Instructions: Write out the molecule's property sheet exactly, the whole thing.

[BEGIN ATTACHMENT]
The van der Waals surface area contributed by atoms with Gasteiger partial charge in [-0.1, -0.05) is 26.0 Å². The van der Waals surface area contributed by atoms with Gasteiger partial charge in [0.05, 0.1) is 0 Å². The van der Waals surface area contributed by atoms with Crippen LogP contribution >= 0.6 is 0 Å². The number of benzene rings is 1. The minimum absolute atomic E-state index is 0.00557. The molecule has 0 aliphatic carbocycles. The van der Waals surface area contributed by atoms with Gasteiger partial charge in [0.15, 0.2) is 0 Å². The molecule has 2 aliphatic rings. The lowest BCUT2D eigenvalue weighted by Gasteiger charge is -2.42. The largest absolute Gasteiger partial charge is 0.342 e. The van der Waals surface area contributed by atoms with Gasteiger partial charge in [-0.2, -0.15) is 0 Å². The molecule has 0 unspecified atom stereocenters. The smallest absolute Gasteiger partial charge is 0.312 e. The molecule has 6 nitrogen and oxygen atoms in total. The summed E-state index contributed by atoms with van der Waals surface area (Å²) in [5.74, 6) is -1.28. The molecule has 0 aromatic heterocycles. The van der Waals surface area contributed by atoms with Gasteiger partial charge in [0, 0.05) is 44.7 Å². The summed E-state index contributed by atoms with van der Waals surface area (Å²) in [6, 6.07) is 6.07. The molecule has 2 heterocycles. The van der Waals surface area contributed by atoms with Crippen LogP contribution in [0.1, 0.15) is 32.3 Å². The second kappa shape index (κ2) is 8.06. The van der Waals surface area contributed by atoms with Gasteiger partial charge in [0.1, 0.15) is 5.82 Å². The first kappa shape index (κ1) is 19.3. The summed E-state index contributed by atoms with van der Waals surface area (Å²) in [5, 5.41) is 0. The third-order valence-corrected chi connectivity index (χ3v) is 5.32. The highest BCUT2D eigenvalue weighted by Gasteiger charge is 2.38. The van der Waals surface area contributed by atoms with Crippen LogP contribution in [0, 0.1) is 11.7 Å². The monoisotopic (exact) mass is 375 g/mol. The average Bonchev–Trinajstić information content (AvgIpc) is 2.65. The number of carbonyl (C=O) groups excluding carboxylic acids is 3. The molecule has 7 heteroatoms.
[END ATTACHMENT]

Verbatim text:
The van der Waals surface area contributed by atoms with Gasteiger partial charge in [-0.1, -0.05) is 26.0 Å². The van der Waals surface area contributed by atoms with Gasteiger partial charge in [0.05, 0.1) is 0 Å². The van der Waals surface area contributed by atoms with Crippen LogP contribution >= 0.6 is 0 Å². The number of benzene rings is 1. The minimum absolute atomic E-state index is 0.00557. The molecule has 0 aliphatic carbocycles. The van der Waals surface area contributed by atoms with Gasteiger partial charge in [0.15, 0.2) is 0 Å². The molecule has 2 aliphatic rings. The lowest BCUT2D eigenvalue weighted by Gasteiger charge is -2.42. The largest absolute Gasteiger partial charge is 0.342 e. The van der Waals surface area contributed by atoms with Gasteiger partial charge in [-0.2, -0.15) is 0 Å². The molecule has 0 unspecified atom stereocenters. The smallest absolute Gasteiger partial charge is 0.312 e. The molecule has 6 nitrogen and oxygen atoms in total. The summed E-state index contributed by atoms with van der Waals surface area (Å²) in [5.74, 6) is -1.28. The molecule has 0 aromatic heterocycles. The van der Waals surface area contributed by atoms with Gasteiger partial charge in [0, 0.05) is 44.7 Å². The summed E-state index contributed by atoms with van der Waals surface area (Å²) in [6, 6.07) is 6.07. The molecule has 2 heterocycles. The van der Waals surface area contributed by atoms with Crippen LogP contribution in [0.1, 0.15) is 32.3 Å². The second kappa shape index (κ2) is 8.06. The van der Waals surface area contributed by atoms with Gasteiger partial charge in [0.1, 0.15) is 5.82 Å². The first kappa shape index (κ1) is 19.3. The summed E-state index contributed by atoms with van der Waals surface area (Å²) in [5, 5.41) is 0. The third-order valence-corrected chi connectivity index (χ3v) is 5.32. The highest BCUT2D eigenvalue weighted by Gasteiger charge is 2.38. The van der Waals surface area contributed by atoms with Crippen LogP contribution in [0, 0.1) is 11.7 Å². The monoisotopic (exact) mass is 375 g/mol. The average Bonchev–Trinajstić information content (AvgIpc) is 2.65. The number of carbonyl (C=O) groups excluding carboxylic acids is 3. The molecule has 7 heteroatoms.